PV: “Yeah, I noticed at the end of my street, it’s gone…. If there’s half as many boxes it means your folks have to basically carry twice as much stuff most of the time.”

GN: “Exactly…. Before if we had a box for every 50 points of call, now it’s like every 80 points of call that you have to carry for.”

PV: “When did this increase in overtime and route lengths happen?”

GN: “Well, I’ve been around since 1989 and they’ve continually gotten bigger, but I would say over the last eight to ten years the restructures are really hammering people. I know, for example, in Yarmouth they’re down to only six walks – that’s where I’m from originally — and there was twelve when I was there….”

PV: “So, are they giving the reason there as being that lettermail is less common because people are using email…?

GN: “That’s always their go-to line. They say ‘mail’ is dropping off. Well, I can tell you my satchels have gotten heavier since I started. Now, maybe I don’t have as many phone bills in my pocket, but I certainly have way more parcels than I had before, way more admail. So it’s just a different type of mail, but there’s still all kinds of mail.”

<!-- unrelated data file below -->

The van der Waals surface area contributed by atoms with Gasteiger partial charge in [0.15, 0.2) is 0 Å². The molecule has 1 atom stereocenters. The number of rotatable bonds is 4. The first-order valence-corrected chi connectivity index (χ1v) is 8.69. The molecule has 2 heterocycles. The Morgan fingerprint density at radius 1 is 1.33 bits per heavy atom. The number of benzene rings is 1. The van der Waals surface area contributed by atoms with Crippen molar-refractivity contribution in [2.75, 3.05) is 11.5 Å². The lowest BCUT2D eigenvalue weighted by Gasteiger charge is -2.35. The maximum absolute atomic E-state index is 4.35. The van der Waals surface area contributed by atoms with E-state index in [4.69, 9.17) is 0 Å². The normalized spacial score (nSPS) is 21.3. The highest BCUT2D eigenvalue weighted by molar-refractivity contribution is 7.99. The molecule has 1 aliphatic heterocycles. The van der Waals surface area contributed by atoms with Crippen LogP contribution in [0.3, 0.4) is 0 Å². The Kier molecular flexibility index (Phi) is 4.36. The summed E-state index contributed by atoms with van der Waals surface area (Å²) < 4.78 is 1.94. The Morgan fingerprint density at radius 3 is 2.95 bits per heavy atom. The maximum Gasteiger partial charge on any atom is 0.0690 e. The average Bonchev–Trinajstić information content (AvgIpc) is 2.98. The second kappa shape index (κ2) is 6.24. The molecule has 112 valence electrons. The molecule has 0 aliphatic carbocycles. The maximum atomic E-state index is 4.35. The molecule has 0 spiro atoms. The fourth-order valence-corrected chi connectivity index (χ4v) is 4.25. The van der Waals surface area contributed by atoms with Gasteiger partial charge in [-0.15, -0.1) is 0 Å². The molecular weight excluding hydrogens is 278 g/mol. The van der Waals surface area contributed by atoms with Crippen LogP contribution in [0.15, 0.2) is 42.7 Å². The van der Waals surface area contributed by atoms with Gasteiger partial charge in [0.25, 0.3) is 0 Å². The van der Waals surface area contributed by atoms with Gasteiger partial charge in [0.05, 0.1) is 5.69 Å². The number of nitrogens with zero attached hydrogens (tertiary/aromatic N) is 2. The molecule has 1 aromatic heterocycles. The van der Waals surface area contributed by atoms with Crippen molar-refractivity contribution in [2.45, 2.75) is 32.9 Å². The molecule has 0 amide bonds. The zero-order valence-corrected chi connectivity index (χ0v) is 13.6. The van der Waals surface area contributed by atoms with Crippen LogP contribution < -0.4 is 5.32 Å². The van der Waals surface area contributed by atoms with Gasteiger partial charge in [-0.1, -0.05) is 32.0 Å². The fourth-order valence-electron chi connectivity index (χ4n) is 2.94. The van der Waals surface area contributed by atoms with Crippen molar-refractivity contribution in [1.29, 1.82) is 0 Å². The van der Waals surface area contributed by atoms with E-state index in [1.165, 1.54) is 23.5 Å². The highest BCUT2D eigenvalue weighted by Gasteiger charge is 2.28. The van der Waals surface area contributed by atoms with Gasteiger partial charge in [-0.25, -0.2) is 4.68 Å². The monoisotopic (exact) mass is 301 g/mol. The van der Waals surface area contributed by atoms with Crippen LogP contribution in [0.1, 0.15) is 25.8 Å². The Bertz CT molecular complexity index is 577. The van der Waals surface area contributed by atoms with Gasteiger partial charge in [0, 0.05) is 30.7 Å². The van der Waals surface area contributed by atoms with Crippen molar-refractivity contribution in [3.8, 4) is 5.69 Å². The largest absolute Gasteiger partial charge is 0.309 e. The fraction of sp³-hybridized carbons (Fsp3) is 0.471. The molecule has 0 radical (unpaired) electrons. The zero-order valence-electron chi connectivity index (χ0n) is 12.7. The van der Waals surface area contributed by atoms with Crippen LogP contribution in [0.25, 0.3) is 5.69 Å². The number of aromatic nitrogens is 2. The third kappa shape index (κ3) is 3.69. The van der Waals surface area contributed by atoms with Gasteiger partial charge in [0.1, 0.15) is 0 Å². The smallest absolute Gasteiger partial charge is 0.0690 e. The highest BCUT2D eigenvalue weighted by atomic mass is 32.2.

On January 29, 1980, Jean-Claude Parrot started serving a three-month prison term for defying Parliament after it imposed back-to-work legislation on his members

PV: “I wonder if you’d like to say anything about the back-to-work legislation.”

GN: “Well… this has been happening… I think it’s the third time I’ve been legislated back since I’ve been with Canada Post. Might be the fourth. It’s just, you know, it’s one of our Charter rights…. For me right now, as president of the Local, I’d get fined $50,000 a day if I participated in strike activities. [For] the average member [it] is $1,000 a day and the union’s $100,000 a day… I’m sure you’ve heard the Jean-Claude Parrot story, right? Went to jail for quite a while back in ’78, I think it was.”

PV: “Yeah, I’ve heard he went to jail….”

GN: “Because they know we’re willing to do that [go to jail], now they’ve made their goal to bankrupt unions. Whenever there’s legislation now it’s, you know, fines in the millions of dollars.”

Mainstream media were informed of the Fredericton picket after it started, but did not show up. CBC arrived after the picket was over and aired a mainly negative story focusing on complaints about some shipping pallets and empty Tim Hortons boxes that the picketers had left behind. Colford wryly noted that “if this is revolution, it definitely isn’t being televised.” He was also critical of the mainstream framing of the pickets as a CUPE protest, when in fact “community allies, other unions, and students were there.”